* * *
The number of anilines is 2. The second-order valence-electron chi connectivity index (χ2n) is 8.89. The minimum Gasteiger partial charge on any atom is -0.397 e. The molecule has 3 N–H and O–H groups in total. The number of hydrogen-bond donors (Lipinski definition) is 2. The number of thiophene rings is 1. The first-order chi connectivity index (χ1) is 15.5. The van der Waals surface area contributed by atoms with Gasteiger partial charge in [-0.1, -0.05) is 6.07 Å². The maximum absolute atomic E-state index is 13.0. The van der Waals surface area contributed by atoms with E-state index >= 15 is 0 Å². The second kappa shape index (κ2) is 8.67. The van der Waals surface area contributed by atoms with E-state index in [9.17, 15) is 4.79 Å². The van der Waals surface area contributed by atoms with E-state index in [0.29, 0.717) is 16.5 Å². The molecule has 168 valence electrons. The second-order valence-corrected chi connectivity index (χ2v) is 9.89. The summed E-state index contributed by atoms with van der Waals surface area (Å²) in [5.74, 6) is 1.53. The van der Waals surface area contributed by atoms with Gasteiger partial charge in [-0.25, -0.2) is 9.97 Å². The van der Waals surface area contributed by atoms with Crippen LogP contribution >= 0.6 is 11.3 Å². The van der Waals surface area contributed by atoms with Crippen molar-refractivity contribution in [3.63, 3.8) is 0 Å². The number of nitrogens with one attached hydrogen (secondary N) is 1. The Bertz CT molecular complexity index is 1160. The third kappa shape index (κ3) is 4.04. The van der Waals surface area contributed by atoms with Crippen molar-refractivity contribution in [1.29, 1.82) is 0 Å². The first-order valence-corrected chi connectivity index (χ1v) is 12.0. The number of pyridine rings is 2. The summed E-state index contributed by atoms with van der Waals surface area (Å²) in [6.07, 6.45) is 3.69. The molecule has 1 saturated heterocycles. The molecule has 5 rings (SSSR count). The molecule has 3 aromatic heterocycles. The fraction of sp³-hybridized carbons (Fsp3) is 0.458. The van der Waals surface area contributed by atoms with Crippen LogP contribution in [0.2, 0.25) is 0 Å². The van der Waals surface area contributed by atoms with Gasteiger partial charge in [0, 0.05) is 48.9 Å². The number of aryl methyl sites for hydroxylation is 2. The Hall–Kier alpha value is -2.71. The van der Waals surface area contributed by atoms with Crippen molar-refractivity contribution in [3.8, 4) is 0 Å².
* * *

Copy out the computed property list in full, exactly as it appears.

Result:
The number of anilines is 2. The second-order valence-electron chi connectivity index (χ2n) is 8.89. The minimum Gasteiger partial charge on any atom is -0.397 e. The molecule has 3 N–H and O–H groups in total. The number of hydrogen-bond donors (Lipinski definition) is 2. The number of thiophene rings is 1. The first-order chi connectivity index (χ1) is 15.5. The van der Waals surface area contributed by atoms with Gasteiger partial charge in [-0.1, -0.05) is 6.07 Å². The maximum absolute atomic E-state index is 13.0. The van der Waals surface area contributed by atoms with E-state index >= 15 is 0 Å². The second kappa shape index (κ2) is 8.67. The van der Waals surface area contributed by atoms with E-state index in [9.17, 15) is 4.79 Å². The van der Waals surface area contributed by atoms with E-state index in [0.29, 0.717) is 16.5 Å². The molecule has 168 valence electrons. The second-order valence-corrected chi connectivity index (χ2v) is 9.89. The summed E-state index contributed by atoms with van der Waals surface area (Å²) in [5.74, 6) is 1.53. The van der Waals surface area contributed by atoms with Gasteiger partial charge in [-0.25, -0.2) is 9.97 Å². The van der Waals surface area contributed by atoms with Crippen LogP contribution >= 0.6 is 11.3 Å². The van der Waals surface area contributed by atoms with Crippen molar-refractivity contribution in [3.63, 3.8) is 0 Å². The number of nitrogens with one attached hydrogen (secondary N) is 1. The Bertz CT molecular complexity index is 1160. The third kappa shape index (κ3) is 4.04. The van der Waals surface area contributed by atoms with Crippen molar-refractivity contribution in [1.29, 1.82) is 0 Å². The first-order valence-corrected chi connectivity index (χ1v) is 12.0. The number of pyridine rings is 2. The summed E-state index contributed by atoms with van der Waals surface area (Å²) in [6.07, 6.45) is 3.69. The molecule has 1 saturated heterocycles. The molecule has 5 rings (SSSR count). The molecule has 3 aromatic heterocycles. The fraction of sp³-hybridized carbons (Fsp3) is 0.458. The van der Waals surface area contributed by atoms with Crippen LogP contribution in [0.2, 0.25) is 0 Å². The van der Waals surface area contributed by atoms with Gasteiger partial charge in [0, 0.05) is 48.9 Å². The number of aryl methyl sites for hydroxylation is 2. The Hall–Kier alpha value is -2.71. The van der Waals surface area contributed by atoms with Crippen molar-refractivity contribution in [3.8, 4) is 0 Å².